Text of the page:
Mexican State Sends More Workers to US Than It Has at Home


WITH a sweep of her hand, Rosa Guzman Alvarez gestures beyond the produce displayed on her fruit-and-vegetable stand to the rest of the open-air market in this central Mexican town.

''As you can see, the majority of us are women and children here,'' she says, pointing to other vendors and customers. ''As for the men, they've gone to the other side; they've gone to the United States.''

While her husband works the harvests in Illinois, Rosa keeps up the small business the two of them started together three years ago. It's a common arrangement here in Michoacan, a poor, rural Mexican state that has sent more migrants to the US than has any other region.

Today experts estimate that slightly more Michoacanos harvest strawberries in California, pick apples in Oregon, and work in construction in Illinois - about 2 million - than the 1.9 million adults who still permanently call the state home.

Despite common knowledge that crossing the northern border is becoming more difficult, a grapevine that says jobs in the US are becoming harder for undocumented immigrants to find, and California's anti-immigrant Proposition 187 becoming a household term, the urge to travel north to work is as strong as ever.

''It took my husband a month and four tries before he finally got across, but he kept trying because he didn't have a choice,'' says Rosa. ''When you're from Michoacan, you know it's pretty much the only way to survive or ever think of getting ahead.''

Michoacan's long history

Michoacan has been sending immigrants north for decades. People here consider places like Gardena, Calif., or certain streets in Chicago, a part of home. This year Mexico's deep economic recession, which has hit an already weak agricultural sector as hard as any other, has only strengthened what migratory experts call ''the push factor.''

''This is a region that has lived largely from pig farming, but now the rising costs of farming along with falling prices for pork mean a lot of farms are just shutting down,'' says Froylan Ambriz Alvarez, town secretary in Huandacareo.

''Already, before this, a family with money being sent back from the US lived better than the family that depended on the local pig farm.'' he adds. ''But now with rising unemployment, people don't see any alternative but trying their luck up north.''

The Ambriz family's case is not unusual: Of 11 brothers and sisters, seven now live in the US. One brother is a doctor in Watsonville, Calif., while other siblings live in Chicago.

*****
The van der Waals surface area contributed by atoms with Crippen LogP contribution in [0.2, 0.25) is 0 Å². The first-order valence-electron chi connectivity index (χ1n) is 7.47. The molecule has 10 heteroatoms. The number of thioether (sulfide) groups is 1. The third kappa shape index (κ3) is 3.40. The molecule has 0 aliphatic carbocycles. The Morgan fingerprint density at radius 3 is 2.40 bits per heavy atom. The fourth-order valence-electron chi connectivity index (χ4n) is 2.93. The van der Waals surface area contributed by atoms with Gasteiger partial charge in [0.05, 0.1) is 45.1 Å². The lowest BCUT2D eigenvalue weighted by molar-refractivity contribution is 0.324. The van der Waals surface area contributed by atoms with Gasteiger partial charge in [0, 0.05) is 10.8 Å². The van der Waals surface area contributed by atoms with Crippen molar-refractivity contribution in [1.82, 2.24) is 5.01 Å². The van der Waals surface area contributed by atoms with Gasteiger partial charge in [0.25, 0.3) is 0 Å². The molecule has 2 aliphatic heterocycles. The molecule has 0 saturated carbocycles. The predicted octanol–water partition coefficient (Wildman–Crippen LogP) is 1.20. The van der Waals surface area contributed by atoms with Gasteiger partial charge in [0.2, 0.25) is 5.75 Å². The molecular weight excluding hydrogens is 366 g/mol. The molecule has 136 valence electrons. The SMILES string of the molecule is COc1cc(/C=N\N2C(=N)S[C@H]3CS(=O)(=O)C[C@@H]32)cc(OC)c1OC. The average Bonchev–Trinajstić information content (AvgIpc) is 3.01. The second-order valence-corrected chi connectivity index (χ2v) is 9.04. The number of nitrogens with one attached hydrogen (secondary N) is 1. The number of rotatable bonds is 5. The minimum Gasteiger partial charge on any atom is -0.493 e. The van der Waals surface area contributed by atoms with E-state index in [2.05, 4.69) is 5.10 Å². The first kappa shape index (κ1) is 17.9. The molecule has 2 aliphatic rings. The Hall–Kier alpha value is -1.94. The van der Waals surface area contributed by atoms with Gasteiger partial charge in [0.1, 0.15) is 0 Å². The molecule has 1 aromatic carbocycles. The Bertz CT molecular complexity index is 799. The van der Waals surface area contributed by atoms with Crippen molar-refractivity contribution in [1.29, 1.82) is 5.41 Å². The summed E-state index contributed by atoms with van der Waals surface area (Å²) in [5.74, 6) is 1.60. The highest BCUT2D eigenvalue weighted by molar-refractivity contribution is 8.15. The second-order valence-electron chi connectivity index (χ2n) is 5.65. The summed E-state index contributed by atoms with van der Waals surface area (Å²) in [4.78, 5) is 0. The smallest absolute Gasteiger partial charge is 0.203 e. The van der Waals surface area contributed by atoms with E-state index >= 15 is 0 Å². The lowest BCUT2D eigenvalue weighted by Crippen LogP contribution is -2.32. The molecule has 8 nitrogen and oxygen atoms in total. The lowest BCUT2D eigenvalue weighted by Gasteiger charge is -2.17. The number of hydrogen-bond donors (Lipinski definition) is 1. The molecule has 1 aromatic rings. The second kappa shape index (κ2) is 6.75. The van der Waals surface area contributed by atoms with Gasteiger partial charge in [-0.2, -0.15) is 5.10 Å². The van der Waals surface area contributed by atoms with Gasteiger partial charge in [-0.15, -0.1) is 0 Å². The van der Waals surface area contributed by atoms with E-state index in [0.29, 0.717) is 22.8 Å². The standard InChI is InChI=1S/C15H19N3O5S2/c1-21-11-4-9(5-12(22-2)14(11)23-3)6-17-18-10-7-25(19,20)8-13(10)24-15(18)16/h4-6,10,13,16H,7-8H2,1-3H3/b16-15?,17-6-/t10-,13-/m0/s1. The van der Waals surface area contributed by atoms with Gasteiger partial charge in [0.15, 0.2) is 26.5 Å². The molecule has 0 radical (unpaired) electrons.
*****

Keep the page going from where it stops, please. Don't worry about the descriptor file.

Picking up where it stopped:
Yet even though Mr. Ambriz estimates that better than two-thirds of the families in town are headed by women whose men have gone north, he says Huandacareo has fared better than some towns in the area.

''We've actually added to our population over recent years, but some towns around here are a fraction of what they used to be.''

One such place is Villa Morelos, a town down the road from Huandacareo that the Spanish founded in 1527. Today Villa Morelos preserves the old town square and architectural lines of colonial Mexico, but it has nothing like the bustle of a typical Mexican town.

''When the boys turn 17 or 18, they go north,'' says the Rev. Adolfo Garduno, the town priest.

Estimates vary widely among state officials, local leaders, and town shopkeepers over just how much population has been lost, but everyone agrees Villa Morelos is not what it once was.

Some locals also say that Mexico's economic crisis hasn't really had that much of an effect on the migration. ''They were going before, and they're still going, so I don't see the difference,'' says Villa Morelos town councilor Octavio Diaz Anguiano.

But recent years have produced some changes in the patterns of migration from Michoacan, state migration researchers and local townspeople agree. First, the US amnesty program that offered legalization to millions of illegal immigrants in the late 1980s, plus the more recent stepped-up policing of the US side of the border, have meant that visits back to Michoacan are less frequent.